so...back to what we wanted
    P((case 1 or case 3) | both correct) =
    [P(both correct | (case 1 or case 3)) * P(case 1 or case 3)] / (P(both correct)) =
    (19/29 * 29/38) / (85/152) = 76/85.

    About 89.4%
     
    Last edited: Sep 14, 2013
  12. Sep 14, 2013 #11

    D H

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    Very good.
     
  13. Sep 14, 2013 #12

    Ray Vickson

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    Well, I get an answer of 76/85 ≈ 0.894.

    Here is what I did: for k guessed correct, the population consists of three classes: (1) 10 known & correct; (2) k guessed and correct; (3) 10-k guessed wrong. The probability of k guessed correct is the binomial probability Pk = C(10,k)/2^10, where C(a,b) denotes the binomial coefficient "a choose b".

    Denote by P(u,v,w) the probability that the prof. chooses u from class 1, v from class 2 and w from class 3. So, conditioned on k guessed OK, the probability that the prof chooses 2 correct is P(2,0,0)+P(1,1,0)+P(0,2,0). These are 3-class hypergeometric probabilities: that is, P(u,v,w) = C(10,u)*C(k,v)*C(10-k,w)/C(20/2) [all conditioned on k guessed OK]. Thus, we have P(2,0,0) = (10/20)(9/19), P(1,1,0) = 2(10/20)(k/19), and P(0,2,0) = (k/20)((k-1)19)= k(k-1)/(20*19).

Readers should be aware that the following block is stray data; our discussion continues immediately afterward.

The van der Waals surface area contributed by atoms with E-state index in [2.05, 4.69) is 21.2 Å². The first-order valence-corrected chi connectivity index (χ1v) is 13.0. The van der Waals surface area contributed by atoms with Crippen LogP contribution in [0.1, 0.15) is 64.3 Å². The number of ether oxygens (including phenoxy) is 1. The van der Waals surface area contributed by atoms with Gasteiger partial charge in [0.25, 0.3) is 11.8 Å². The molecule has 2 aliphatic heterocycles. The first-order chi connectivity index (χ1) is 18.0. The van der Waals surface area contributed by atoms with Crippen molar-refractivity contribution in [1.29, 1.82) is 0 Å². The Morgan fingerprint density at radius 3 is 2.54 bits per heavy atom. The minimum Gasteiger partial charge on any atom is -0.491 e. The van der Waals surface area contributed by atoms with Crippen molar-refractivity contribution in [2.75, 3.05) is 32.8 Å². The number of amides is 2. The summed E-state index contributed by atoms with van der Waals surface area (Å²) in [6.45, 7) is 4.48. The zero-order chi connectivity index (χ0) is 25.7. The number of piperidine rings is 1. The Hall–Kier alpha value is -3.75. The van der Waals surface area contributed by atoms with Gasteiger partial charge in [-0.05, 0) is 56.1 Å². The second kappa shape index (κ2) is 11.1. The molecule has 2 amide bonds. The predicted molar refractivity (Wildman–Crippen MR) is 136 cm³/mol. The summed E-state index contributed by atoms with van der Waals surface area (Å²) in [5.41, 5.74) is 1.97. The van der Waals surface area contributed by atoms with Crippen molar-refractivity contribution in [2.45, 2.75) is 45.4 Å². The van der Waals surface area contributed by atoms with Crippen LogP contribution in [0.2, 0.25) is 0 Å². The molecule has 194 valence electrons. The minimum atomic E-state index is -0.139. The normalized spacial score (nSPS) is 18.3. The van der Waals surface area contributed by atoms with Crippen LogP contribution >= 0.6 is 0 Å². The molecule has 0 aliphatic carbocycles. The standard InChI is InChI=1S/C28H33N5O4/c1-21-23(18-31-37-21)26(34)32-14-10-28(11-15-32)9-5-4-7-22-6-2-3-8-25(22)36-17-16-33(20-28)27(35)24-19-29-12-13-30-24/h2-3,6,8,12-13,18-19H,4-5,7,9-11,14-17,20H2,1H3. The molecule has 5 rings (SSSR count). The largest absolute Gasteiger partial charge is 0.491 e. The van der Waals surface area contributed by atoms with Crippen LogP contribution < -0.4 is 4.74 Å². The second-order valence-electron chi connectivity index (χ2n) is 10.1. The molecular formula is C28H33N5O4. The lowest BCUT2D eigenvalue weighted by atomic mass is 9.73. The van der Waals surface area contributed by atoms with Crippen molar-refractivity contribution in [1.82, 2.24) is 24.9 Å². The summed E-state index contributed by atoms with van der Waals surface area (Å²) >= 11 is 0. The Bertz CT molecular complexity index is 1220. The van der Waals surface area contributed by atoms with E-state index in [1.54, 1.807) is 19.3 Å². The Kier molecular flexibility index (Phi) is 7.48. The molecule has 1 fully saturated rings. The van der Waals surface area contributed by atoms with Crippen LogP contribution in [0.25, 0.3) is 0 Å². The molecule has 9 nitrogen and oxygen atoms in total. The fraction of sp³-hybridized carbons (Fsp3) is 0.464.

The probability that the prof chooses 2 correct and the student knows at least one is P(2,0,0) + P(1,1,0).

    So: P{2 correct} = sum_{k=0}^10 C(10/k)/2^10 * [P(2,0,0)+P(1,1,0)+P(0,2,0)] = 85/152.
    P{2 correct and >=1 known} = sum_{k=0}^10 C(10,k)/2^10 *[P(2,0,0)+P(1,1,0)] = 1/2.
    Thus, the conditional probability P{>=1 known|2 OK} = (1/2)/(85/152) = 76/85.
     
  14. Sep 14, 2013 #13
    Thanks for the catch. I got that answer first as well, but thought I made an arithmetic mistake, so I got the new one, but looking back 76/85 was indeed correct. Seems the methods are similar, but your terminology and formulation is better, because you can generalize this to variations of the problem. Thanks for the help.
     
    Last edited: Sep 14, 2013
  15. Sep 14, 2013 #14

    D H

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    That was the answer posted when I wrote "very good". I would not have written that had Gridvvk posted an answer of 58/85. Apparently Gridvvk wavered on the result for a while.